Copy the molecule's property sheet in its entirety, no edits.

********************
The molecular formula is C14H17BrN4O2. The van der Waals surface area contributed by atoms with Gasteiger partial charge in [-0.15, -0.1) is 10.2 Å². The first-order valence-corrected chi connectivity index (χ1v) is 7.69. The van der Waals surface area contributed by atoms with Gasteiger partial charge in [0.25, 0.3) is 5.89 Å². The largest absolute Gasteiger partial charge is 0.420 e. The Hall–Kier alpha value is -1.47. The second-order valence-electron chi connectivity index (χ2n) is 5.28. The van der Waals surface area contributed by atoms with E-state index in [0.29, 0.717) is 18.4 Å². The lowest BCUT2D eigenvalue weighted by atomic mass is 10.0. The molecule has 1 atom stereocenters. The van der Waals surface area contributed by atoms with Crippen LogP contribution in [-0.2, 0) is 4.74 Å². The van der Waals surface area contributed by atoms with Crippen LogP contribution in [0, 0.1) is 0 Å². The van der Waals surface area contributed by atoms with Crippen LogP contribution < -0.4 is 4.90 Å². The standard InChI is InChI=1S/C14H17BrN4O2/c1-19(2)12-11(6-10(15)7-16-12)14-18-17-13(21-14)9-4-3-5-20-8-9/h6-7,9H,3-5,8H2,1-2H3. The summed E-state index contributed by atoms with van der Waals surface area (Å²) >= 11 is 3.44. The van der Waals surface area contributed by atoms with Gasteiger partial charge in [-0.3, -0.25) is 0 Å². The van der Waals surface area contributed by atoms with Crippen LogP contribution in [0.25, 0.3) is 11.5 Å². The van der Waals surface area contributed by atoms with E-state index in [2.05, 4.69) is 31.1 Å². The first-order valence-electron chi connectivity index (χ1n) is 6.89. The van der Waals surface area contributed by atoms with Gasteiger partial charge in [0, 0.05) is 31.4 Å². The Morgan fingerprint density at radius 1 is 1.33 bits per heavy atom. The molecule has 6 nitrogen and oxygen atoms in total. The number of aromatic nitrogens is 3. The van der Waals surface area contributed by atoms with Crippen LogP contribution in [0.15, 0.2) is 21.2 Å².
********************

The molecular formula is C14H17BrN4O2. The van der Waals surface area contributed by atoms with Gasteiger partial charge in [-0.15, -0.1) is 10.2 Å². The first-order valence-corrected chi connectivity index (χ1v) is 7.69. The van der Waals surface area contributed by atoms with Gasteiger partial charge in [0.25, 0.3) is 5.89 Å². The largest absolute Gasteiger partial charge is 0.420 e. The Hall–Kier alpha value is -1.47. The second-order valence-electron chi connectivity index (χ2n) is 5.28. The van der Waals surface area contributed by atoms with E-state index in [0.29, 0.717) is 18.4 Å². The lowest BCUT2D eigenvalue weighted by atomic mass is 10.0. The molecule has 1 atom stereocenters. The van der Waals surface area contributed by atoms with Crippen LogP contribution in [-0.2, 0) is 4.74 Å². The van der Waals surface area contributed by atoms with Crippen LogP contribution in [0, 0.1) is 0 Å². The van der Waals surface area contributed by atoms with Crippen LogP contribution < -0.4 is 4.90 Å². The standard InChI is InChI=1S/C14H17BrN4O2/c1-19(2)12-11(6-10(15)7-16-12)14-18-17-13(21-14)9-4-3-5-20-8-9/h6-7,9H,3-5,8H2,1-2H3. The summed E-state index contributed by atoms with van der Waals surface area (Å²) >= 11 is 3.44. The van der Waals surface area contributed by atoms with Gasteiger partial charge in [-0.3, -0.25) is 0 Å². The van der Waals surface area contributed by atoms with Crippen LogP contribution in [0.25, 0.3) is 11.5 Å². The van der Waals surface area contributed by atoms with E-state index in [2.05, 4.69) is 31.1 Å². The first-order valence-electron chi connectivity index (χ1n) is 6.89. The van der Waals surface area contributed by atoms with Gasteiger partial charge in [0, 0.05) is 31.4 Å². The Morgan fingerprint density at radius 1 is 1.33 bits per heavy atom. The molecule has 6 nitrogen and oxygen atoms in total. The number of aromatic nitrogens is 3. The van der Waals surface area contributed by atoms with Crippen LogP contribution in [0.15, 0.2) is 21.2 Å².